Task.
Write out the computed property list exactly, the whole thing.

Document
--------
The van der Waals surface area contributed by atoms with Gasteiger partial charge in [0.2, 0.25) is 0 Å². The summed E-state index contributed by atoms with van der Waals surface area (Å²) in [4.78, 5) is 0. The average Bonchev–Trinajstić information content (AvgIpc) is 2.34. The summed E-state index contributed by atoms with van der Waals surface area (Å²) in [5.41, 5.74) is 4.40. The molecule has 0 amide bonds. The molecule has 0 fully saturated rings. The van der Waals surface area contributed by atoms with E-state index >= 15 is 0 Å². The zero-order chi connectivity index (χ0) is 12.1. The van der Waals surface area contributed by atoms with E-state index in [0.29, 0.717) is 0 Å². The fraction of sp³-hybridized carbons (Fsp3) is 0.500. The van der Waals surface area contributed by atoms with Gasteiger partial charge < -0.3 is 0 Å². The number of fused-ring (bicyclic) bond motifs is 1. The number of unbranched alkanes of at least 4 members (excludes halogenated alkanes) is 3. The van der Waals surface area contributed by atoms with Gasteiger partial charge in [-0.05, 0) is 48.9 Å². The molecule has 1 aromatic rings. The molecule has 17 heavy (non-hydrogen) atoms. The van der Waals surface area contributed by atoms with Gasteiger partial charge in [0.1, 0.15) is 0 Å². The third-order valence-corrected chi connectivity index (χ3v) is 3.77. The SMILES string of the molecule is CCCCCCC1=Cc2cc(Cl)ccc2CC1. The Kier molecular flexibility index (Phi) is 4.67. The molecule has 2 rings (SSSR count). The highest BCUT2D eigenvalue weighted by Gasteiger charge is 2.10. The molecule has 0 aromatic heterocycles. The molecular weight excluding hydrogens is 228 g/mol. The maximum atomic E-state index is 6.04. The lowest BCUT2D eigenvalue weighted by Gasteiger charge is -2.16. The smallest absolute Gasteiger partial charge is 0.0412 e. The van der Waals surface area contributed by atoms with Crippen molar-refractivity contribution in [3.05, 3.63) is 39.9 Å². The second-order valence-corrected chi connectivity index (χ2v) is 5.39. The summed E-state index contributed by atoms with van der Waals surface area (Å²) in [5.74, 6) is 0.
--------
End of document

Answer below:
The van der Waals surface area contributed by atoms with Gasteiger partial charge in [0.2, 0.25) is 0 Å². The summed E-state index contributed by atoms with van der Waals surface area (Å²) in [4.78, 5) is 0. The average Bonchev–Trinajstić information content (AvgIpc) is 2.34. The summed E-state index contributed by atoms with van der Waals surface area (Å²) in [5.41, 5.74) is 4.40. The molecule has 0 amide bonds. The molecule has 0 fully saturated rings. The van der Waals surface area contributed by atoms with E-state index >= 15 is 0 Å². The zero-order chi connectivity index (χ0) is 12.1. The van der Waals surface area contributed by atoms with E-state index in [0.29, 0.717) is 0 Å². The fraction of sp³-hybridized carbons (Fsp3) is 0.500. The van der Waals surface area contributed by atoms with Gasteiger partial charge < -0.3 is 0 Å². The number of fused-ring (bicyclic) bond motifs is 1. The number of unbranched alkanes of at least 4 members (excludes halogenated alkanes) is 3. The van der Waals surface area contributed by atoms with Gasteiger partial charge in [-0.05, 0) is 48.9 Å². The molecule has 1 aromatic rings. The molecule has 17 heavy (non-hydrogen) atoms. The van der Waals surface area contributed by atoms with Gasteiger partial charge in [0.1, 0.15) is 0 Å². The third-order valence-corrected chi connectivity index (χ3v) is 3.77. The SMILES string of the molecule is CCCCCCC1=Cc2cc(Cl)ccc2CC1. The Kier molecular flexibility index (Phi) is 4.67. The molecule has 2 rings (SSSR count). The highest BCUT2D eigenvalue weighted by Gasteiger charge is 2.10. The molecule has 0 aromatic heterocycles. The molecular weight excluding hydrogens is 228 g/mol. The maximum atomic E-state index is 6.04. The lowest BCUT2D eigenvalue weighted by Gasteiger charge is -2.16. The smallest absolute Gasteiger partial charge is 0.0412 e. The van der Waals surface area contributed by atoms with Crippen molar-refractivity contribution in [3.05, 3.63) is 39.9 Å². The second-order valence-corrected chi connectivity index (χ2v) is 5.39. The summed E-state index contributed by atoms with van der Waals surface area (Å²) in [5.74, 6) is 0.